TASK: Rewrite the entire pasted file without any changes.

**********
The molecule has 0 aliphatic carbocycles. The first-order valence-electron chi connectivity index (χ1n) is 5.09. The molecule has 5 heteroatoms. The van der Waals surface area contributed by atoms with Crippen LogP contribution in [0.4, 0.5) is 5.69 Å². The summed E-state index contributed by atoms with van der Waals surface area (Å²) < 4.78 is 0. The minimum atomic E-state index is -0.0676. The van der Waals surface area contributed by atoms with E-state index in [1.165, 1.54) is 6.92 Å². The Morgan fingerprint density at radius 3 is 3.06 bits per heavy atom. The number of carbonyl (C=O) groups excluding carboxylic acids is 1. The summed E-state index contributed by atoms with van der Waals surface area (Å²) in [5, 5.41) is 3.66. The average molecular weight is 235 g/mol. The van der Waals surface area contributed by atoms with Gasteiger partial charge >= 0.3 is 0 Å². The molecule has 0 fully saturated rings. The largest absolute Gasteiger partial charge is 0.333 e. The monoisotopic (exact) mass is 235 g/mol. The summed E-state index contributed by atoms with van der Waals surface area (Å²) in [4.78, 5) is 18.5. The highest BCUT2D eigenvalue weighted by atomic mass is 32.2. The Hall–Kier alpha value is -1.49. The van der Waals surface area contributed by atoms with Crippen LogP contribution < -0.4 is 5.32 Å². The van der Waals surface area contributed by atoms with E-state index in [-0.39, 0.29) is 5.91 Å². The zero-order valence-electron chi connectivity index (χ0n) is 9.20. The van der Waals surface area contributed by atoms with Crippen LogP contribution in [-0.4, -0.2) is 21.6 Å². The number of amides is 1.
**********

The molecule has 0 aliphatic carbocycles. The first-order valence-electron chi connectivity index (χ1n) is 5.09. The molecule has 5 heteroatoms. The van der Waals surface area contributed by atoms with Crippen LogP contribution in [0.4, 0.5) is 5.69 Å². The summed E-state index contributed by atoms with van der Waals surface area (Å²) < 4.78 is 0. The minimum atomic E-state index is -0.0676. The van der Waals surface area contributed by atoms with E-state index in [1.165, 1.54) is 6.92 Å². The Morgan fingerprint density at radius 3 is 3.06 bits per heavy atom. The number of carbonyl (C=O) groups excluding carboxylic acids is 1. The summed E-state index contributed by atoms with van der Waals surface area (Å²) in [5, 5.41) is 3.66. The average molecular weight is 235 g/mol. The van der Waals surface area contributed by atoms with Gasteiger partial charge >= 0.3 is 0 Å². The molecule has 0 fully saturated rings. The largest absolute Gasteiger partial charge is 0.333 e. The monoisotopic (exact) mass is 235 g/mol. The summed E-state index contributed by atoms with van der Waals surface area (Å²) in [4.78, 5) is 18.5. The highest BCUT2D eigenvalue weighted by atomic mass is 32.2. The Hall–Kier alpha value is -1.49. The van der Waals surface area contributed by atoms with Crippen LogP contribution < -0.4 is 5.32 Å². The van der Waals surface area contributed by atoms with E-state index in [-0.39, 0.29) is 5.91 Å². The zero-order valence-electron chi connectivity index (χ0n) is 9.20. The van der Waals surface area contributed by atoms with Crippen LogP contribution in [-0.4, -0.2) is 21.6 Å². The number of amides is 1.